More Dependency Isn’t the Answer to PA Poverty

Department of Human Services (DHS) Secretary Teresa Miller wants more people on food stamps (or SNAP). In a hearing with the Senate Appropriations Committee, she argued that because the program is 100 percent federally funded it makes fiscal sense for the state. Make no mistake, this is a shocking statement that shows the true goal of DHS isn't reducing poverty, but boosting the number of Pennsylvanians dependent on their services.

Encouraging and embracing work is the best way to combat poverty. That’s why SNAP requires healthy adults without kids at home to work part-time.

In the hearing, Senator Scott Wagner pointed out fewer Pennsylvanians on food stamps are required to work this year versus last even though the unemployment rate in Pennsylvania is down and employers are facing a skilled labor crisis. Fifty-eight counties are completely exempt from work requirements, up from 50 counties in 2017.

It’s harmful to individuals and the economy at large to focus on a temporary benefit instead of boosting lifetime earnings for Pennsylvania families. Somewhere along the line our human service system became solely focused on ensuring Pennsylvanians can survive—but in doing so they now resist policies designed to help Pennsylvanians thrive.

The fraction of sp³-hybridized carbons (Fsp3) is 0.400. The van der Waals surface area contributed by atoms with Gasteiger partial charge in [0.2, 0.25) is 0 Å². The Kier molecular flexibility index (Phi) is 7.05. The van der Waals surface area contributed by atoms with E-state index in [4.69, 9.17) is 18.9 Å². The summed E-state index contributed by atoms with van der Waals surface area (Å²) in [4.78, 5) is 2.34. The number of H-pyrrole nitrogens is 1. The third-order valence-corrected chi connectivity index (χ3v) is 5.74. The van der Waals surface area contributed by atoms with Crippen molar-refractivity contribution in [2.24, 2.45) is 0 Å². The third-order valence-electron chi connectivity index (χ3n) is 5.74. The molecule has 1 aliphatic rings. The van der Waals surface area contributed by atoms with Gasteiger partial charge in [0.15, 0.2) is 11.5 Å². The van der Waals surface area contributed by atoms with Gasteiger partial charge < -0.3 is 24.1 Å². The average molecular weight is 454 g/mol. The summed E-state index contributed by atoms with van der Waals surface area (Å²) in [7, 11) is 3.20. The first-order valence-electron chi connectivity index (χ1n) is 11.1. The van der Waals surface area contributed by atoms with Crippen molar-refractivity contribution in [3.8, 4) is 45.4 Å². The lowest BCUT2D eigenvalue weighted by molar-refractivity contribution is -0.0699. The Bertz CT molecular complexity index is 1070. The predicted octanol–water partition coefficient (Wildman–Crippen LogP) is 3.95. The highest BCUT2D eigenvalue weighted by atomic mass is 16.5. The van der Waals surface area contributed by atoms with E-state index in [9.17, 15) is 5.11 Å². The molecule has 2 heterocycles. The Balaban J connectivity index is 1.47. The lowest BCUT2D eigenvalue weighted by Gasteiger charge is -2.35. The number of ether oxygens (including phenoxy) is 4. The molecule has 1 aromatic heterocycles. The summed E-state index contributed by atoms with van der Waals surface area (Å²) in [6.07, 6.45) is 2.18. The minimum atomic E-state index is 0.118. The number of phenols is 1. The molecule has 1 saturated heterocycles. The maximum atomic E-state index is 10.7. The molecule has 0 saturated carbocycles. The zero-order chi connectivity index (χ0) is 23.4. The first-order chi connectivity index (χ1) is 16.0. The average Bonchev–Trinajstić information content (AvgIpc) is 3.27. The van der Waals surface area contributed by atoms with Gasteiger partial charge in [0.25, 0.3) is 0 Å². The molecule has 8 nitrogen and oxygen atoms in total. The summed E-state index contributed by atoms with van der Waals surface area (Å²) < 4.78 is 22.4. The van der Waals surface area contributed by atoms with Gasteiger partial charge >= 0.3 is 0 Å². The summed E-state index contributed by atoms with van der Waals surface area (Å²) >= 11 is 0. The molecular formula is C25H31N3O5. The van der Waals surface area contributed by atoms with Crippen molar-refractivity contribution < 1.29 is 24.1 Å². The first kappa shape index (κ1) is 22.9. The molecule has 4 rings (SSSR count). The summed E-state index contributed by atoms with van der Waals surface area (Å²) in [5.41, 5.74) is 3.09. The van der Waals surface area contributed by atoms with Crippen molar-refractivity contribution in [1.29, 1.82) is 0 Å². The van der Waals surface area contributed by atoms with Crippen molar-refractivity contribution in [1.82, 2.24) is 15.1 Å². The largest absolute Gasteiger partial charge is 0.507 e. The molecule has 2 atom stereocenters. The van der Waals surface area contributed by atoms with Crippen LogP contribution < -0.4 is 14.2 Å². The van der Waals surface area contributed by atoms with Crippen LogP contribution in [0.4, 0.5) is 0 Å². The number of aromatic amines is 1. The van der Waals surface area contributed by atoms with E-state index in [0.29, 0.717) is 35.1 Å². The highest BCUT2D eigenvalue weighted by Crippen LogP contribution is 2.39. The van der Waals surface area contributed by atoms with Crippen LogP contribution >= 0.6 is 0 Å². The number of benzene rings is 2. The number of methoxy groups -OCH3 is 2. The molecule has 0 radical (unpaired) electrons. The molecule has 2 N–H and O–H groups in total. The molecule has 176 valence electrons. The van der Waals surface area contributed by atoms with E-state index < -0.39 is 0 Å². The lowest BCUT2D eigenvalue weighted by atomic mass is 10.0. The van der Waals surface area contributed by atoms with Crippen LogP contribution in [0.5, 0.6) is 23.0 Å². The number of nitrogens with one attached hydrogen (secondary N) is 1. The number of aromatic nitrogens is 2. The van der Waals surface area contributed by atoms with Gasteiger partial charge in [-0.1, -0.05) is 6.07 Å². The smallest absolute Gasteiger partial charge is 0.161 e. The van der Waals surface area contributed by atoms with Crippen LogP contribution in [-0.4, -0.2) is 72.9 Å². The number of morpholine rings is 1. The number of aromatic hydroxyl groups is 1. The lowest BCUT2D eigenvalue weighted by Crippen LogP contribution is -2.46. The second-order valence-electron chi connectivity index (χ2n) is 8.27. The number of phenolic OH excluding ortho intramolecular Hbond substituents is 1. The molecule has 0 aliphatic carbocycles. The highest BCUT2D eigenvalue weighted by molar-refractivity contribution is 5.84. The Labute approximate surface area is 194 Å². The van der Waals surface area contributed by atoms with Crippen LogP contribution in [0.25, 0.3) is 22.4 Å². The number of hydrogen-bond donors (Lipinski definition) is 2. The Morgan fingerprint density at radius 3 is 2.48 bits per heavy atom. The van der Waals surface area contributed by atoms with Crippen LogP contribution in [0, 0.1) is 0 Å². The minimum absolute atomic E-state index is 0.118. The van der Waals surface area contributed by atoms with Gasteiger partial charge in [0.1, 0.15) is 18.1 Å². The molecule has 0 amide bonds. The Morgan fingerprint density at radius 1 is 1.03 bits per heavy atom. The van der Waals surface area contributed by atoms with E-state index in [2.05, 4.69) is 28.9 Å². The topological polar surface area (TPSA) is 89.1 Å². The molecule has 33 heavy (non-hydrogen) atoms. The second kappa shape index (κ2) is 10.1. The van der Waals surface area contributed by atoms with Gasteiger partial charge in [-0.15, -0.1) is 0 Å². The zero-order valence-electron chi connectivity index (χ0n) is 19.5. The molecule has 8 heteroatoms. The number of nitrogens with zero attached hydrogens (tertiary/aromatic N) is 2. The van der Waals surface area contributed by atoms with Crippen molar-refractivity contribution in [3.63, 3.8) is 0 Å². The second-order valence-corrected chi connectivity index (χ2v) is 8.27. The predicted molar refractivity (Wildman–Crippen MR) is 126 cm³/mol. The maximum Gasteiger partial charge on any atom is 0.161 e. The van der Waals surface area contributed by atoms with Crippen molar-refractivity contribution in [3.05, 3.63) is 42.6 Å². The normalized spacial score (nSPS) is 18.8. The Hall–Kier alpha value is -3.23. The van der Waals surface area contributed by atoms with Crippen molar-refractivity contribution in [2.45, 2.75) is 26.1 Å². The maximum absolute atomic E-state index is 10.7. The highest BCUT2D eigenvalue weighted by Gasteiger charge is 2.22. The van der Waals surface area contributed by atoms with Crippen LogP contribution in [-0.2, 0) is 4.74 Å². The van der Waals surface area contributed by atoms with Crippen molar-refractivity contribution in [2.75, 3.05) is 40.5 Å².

Work, not enrollment in food stamps, Medicaid or any other program is the ultimate pathway out of poverty. Employment isn't just about income, but is also integral to raising self-esteem, developing soft skills, and setting a positive example for the next generation. That's why the work requirement can also be met through 20 community service hours a week.

West Virginia is the latest state to recognize the harm in widespread work waivers for healthy adults. Gov. Justice recently signed a bill that will restore work and volunteer requirements statewide on October 1. In contrast, Pennsylvania just received permission to extend SNAP benefits to community college students even if they have the time and ability to work.

With a worsening manufacturing and construction labor shortage, it's nonsensical that the vast majority of healthy adult Pennsylvanians using food stamps are exempt from work or volunteer requirements.

Giving more Pennsylvanians the tools to support themselves reduces federal spending and ultimately the burden on all Pennsylvanians. But, more importantly, waiving work requirements for healthy adults hurts the very people DHS is supposed to help. Instead of a temporary boost to their grocery budget, our government programs must focus on the critical task of connecting people with the jobs and training that will bring permanent stability for their families.